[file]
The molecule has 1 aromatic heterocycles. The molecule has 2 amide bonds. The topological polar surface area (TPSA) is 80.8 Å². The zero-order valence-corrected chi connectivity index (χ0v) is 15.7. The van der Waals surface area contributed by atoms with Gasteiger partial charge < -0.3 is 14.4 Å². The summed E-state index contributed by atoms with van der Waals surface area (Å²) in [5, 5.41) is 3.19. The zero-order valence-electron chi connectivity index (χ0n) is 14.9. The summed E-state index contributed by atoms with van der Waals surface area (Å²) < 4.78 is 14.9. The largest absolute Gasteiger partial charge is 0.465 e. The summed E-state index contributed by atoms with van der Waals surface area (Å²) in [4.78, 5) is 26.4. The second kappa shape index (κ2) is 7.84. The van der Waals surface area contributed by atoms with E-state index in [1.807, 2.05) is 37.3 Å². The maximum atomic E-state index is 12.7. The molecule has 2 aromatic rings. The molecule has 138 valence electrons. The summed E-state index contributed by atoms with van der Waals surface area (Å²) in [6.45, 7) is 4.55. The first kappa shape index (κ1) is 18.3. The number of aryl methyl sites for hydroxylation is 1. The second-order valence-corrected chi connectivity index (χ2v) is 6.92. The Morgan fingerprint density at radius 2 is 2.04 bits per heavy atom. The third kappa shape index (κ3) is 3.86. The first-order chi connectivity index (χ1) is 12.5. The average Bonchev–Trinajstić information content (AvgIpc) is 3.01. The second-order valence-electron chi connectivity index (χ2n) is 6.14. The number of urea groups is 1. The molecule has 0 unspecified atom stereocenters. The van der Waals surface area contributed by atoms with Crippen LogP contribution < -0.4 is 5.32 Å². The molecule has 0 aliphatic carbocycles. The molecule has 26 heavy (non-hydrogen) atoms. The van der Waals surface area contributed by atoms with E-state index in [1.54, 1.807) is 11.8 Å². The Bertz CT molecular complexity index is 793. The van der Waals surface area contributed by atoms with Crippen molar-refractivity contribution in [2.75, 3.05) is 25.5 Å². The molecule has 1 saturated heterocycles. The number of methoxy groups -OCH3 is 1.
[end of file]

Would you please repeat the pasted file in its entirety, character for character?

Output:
The molecule has 1 aromatic heterocycles. The molecule has 2 amide bonds. The topological polar surface area (TPSA) is 80.8 Å². The zero-order valence-corrected chi connectivity index (χ0v) is 15.7. The van der Waals surface area contributed by atoms with Gasteiger partial charge < -0.3 is 14.4 Å². The summed E-state index contributed by atoms with van der Waals surface area (Å²) in [5, 5.41) is 3.19. The zero-order valence-electron chi connectivity index (χ0n) is 14.9. The summed E-state index contributed by atoms with van der Waals surface area (Å²) < 4.78 is 14.9. The largest absolute Gasteiger partial charge is 0.465 e. The summed E-state index contributed by atoms with van der Waals surface area (Å²) in [4.78, 5) is 26.4. The second kappa shape index (κ2) is 7.84. The van der Waals surface area contributed by atoms with E-state index in [1.807, 2.05) is 37.3 Å². The maximum atomic E-state index is 12.7. The molecule has 2 aromatic rings. The molecule has 138 valence electrons. The summed E-state index contributed by atoms with van der Waals surface area (Å²) in [6.45, 7) is 4.55. The first kappa shape index (κ1) is 18.3. The number of aryl methyl sites for hydroxylation is 1. The second-order valence-corrected chi connectivity index (χ2v) is 6.92. The Morgan fingerprint density at radius 2 is 2.04 bits per heavy atom. The third kappa shape index (κ3) is 3.86. The first-order chi connectivity index (χ1) is 12.5. The average Bonchev–Trinajstić information content (AvgIpc) is 3.01. The second-order valence-electron chi connectivity index (χ2n) is 6.14. The number of urea groups is 1. The molecule has 0 unspecified atom stereocenters. The van der Waals surface area contributed by atoms with Crippen LogP contribution < -0.4 is 5.32 Å². The molecule has 0 aliphatic carbocycles. The molecule has 26 heavy (non-hydrogen) atoms. The van der Waals surface area contributed by atoms with E-state index in [1.54, 1.807) is 11.8 Å². The Bertz CT molecular complexity index is 793. The van der Waals surface area contributed by atoms with Crippen molar-refractivity contribution in [2.75, 3.05) is 25.5 Å². The molecule has 1 saturated heterocycles. The number of methoxy groups -OCH3 is 1.